Mama Illegal

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By Jake Bibby

Directed by Ed Moschitz

Since the release of Mama Illegal in 2011, the world’s migratory problems have seemed only to worsen. Furthering plight in neighbouring continents has only seen the rise in the number of people willing to tackle treacherous paths in order to find a better life in Western Europe’s powerhouses. Director Ed Moschitz takes us between Moldova, Austria and Italy in order to document the perils and emotional strife caused by the necessity to illegally migrate.

Moschitz begins Mama Illegal in the Republic of Moldova, currently Europe’s poorest country. Reliant almost entirely on its agricultural output, the instability of the areas in which Moschitz focuses his camera is only all too evident to see. Children learn from textbooks as decrepit as the town’s roads, residents struggle with depression through lacks of ways to financially support themselves and droves of the countries abled working populous are leaving the country at an increased rate. This is the fate shared by Aurica, Raia and Natasa, the three Moldovan mothers who are the subjects of Moschitz’ documentary. Leaving their husbands and children, we follow all three over a period of seven years as they work gruelling hours as cleaners and personal carers in the hope of one day being able to bring their children to the West or to create a comfortable existence back in Moldova. Yet one or either of these outcomes can only be achieved by making sacrifices people the world over could never imagine making.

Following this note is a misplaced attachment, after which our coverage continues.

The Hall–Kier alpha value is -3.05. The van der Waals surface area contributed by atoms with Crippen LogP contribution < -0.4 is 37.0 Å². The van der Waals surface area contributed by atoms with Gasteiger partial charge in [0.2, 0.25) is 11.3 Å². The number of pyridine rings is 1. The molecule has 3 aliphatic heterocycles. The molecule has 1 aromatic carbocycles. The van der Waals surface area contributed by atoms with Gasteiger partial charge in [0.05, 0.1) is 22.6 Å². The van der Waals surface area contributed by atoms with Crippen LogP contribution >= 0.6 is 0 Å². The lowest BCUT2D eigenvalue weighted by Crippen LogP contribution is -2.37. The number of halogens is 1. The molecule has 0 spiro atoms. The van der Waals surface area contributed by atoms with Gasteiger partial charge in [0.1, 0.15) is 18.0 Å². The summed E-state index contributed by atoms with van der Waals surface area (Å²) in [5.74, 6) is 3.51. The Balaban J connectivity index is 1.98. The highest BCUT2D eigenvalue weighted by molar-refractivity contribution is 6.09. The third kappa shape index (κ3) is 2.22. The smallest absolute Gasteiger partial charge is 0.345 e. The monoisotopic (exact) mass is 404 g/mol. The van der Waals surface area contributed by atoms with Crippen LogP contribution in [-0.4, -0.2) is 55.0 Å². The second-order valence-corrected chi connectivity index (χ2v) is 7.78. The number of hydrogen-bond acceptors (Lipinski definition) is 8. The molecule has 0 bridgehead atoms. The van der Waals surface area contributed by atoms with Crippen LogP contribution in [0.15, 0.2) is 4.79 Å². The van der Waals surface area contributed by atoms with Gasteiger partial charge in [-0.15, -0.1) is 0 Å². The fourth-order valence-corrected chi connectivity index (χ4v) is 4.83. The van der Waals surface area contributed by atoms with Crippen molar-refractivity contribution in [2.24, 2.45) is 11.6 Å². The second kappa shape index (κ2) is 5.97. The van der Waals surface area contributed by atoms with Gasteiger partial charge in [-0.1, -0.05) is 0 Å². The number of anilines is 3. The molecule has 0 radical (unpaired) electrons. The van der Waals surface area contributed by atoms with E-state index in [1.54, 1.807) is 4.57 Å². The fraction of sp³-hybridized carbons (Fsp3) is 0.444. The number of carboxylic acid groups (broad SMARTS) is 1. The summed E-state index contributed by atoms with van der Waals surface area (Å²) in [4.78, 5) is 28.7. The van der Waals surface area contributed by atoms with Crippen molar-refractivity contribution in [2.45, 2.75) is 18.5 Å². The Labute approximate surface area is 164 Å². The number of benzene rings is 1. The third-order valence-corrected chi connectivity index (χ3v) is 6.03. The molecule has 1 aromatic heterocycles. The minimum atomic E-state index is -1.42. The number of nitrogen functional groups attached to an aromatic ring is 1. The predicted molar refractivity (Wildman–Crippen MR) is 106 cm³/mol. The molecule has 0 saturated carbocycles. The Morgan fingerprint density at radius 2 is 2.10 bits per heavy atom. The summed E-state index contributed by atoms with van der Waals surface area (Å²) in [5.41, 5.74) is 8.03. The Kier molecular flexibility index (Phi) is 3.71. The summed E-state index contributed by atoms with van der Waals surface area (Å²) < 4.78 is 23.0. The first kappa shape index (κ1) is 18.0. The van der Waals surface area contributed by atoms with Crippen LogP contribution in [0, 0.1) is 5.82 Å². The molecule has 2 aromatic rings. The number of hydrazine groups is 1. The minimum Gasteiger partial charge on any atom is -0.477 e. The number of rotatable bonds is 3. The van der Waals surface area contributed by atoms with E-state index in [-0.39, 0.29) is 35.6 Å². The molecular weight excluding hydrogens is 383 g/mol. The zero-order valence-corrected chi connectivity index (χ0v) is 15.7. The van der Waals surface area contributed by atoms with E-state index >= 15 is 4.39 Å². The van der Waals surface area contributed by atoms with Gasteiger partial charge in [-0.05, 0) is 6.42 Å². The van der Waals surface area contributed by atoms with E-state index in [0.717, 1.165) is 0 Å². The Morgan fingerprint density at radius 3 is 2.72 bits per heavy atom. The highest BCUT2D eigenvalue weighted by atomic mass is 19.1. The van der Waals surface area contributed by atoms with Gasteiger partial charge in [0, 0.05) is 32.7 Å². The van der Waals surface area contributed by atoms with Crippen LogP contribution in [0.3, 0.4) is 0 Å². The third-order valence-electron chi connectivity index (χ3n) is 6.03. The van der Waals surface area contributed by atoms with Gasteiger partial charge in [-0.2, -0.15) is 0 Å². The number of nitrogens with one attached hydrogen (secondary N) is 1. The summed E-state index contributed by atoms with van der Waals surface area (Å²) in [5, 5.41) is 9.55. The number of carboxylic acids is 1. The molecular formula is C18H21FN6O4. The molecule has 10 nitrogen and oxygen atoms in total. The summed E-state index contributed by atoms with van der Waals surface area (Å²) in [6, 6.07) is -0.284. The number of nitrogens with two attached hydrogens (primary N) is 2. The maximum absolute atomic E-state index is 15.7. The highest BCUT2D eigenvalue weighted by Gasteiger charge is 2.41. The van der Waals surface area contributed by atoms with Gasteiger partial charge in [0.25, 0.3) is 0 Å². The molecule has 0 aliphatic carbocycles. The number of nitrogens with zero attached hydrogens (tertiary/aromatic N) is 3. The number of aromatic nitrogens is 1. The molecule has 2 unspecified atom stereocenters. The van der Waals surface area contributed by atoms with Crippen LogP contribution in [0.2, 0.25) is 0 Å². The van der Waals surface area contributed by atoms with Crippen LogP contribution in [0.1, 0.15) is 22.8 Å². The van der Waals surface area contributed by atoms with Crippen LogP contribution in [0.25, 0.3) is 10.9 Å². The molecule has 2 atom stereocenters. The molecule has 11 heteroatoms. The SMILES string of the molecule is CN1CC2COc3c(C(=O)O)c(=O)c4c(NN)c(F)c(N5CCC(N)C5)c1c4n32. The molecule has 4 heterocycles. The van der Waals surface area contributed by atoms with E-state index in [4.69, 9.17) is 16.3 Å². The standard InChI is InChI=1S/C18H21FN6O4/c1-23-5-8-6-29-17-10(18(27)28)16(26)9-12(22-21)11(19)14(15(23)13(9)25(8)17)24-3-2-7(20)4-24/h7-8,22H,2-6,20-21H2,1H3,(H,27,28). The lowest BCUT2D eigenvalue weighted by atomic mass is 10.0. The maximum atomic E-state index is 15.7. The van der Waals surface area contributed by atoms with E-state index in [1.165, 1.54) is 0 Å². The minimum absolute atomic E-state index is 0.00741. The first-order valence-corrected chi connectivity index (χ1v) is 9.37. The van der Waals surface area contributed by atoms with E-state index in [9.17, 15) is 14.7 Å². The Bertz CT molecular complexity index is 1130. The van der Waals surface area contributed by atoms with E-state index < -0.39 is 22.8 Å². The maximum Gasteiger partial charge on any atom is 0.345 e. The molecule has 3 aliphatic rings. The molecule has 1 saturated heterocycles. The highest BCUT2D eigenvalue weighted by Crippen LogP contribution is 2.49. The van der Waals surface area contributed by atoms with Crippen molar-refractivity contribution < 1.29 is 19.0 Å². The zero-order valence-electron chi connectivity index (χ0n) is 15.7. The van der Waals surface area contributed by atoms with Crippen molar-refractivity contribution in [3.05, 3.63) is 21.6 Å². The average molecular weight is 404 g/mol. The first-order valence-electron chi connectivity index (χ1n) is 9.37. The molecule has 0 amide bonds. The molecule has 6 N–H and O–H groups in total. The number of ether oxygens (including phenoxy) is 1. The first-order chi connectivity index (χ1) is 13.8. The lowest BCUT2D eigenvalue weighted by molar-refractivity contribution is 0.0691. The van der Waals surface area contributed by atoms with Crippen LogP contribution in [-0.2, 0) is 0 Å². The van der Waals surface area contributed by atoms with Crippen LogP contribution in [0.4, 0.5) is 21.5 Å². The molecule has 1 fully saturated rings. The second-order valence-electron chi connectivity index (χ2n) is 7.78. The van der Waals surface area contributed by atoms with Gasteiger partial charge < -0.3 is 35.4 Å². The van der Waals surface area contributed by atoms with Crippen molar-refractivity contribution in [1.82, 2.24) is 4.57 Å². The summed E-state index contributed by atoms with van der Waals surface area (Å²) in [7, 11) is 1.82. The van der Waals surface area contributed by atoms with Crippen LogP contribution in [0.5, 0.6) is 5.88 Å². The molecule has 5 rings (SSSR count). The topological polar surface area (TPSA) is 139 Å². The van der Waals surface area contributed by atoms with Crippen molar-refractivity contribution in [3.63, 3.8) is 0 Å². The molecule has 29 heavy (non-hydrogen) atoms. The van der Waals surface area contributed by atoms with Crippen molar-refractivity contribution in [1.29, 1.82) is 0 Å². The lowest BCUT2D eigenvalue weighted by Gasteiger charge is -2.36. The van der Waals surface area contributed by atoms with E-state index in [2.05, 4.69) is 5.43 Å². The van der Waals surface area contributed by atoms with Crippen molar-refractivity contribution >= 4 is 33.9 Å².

A mother and her children embrace before she leaves for work

Not only do Aurica, Raia and Natasa live without the correct working documentation and entitlement to healthcare but the consequences of not maintaining their income in the West means they each spend years away from the families at a time. To return to Moldova from the West would only necessitate the need to then pay smugglers to get them back. Their children, many others rendered economic orphans due to their parents migration, grow up on the screens of the Western bought computers ferried back to Moldova on their occasional visits back. Such separation is, understandably, sheer anguish for these women and despite the fact they are working, doing so illegally leaves them suffering from almost internal exile. They are there, in countries such as Austria and Italy, working, yet not recognized.  Here is one of Moschitz’ strengths as a documentary maker. Throughout Mama Illegal, Moschitz is able to use his film’s central narrative in order to present other questions surrounding this topic. There are those who are evidently all for the employment of immigrants but are these people not also a contributor to the problems raised by illegal immigration? By posing this question amongst many others, Moschitz’ rhetoric is able to evoke sympathy for these women beyond the obvious heartache you feel for their separation.

Admittedly, Moschitz chooses to focus on one of the smaller migratory trails currently being exploited within Europe, but in doing so, Mama Illegal can be viewed as an allegory of the wider problem increasing throughout Europe. Honest and informative, with brief interludes of optimism, Mama Illegal is one for those who love documentaries that draw light on the world’s most pressing contemporary issues.

Watch ‘Mama Illegal’ now at FilmDoo (UK & Ireland only)

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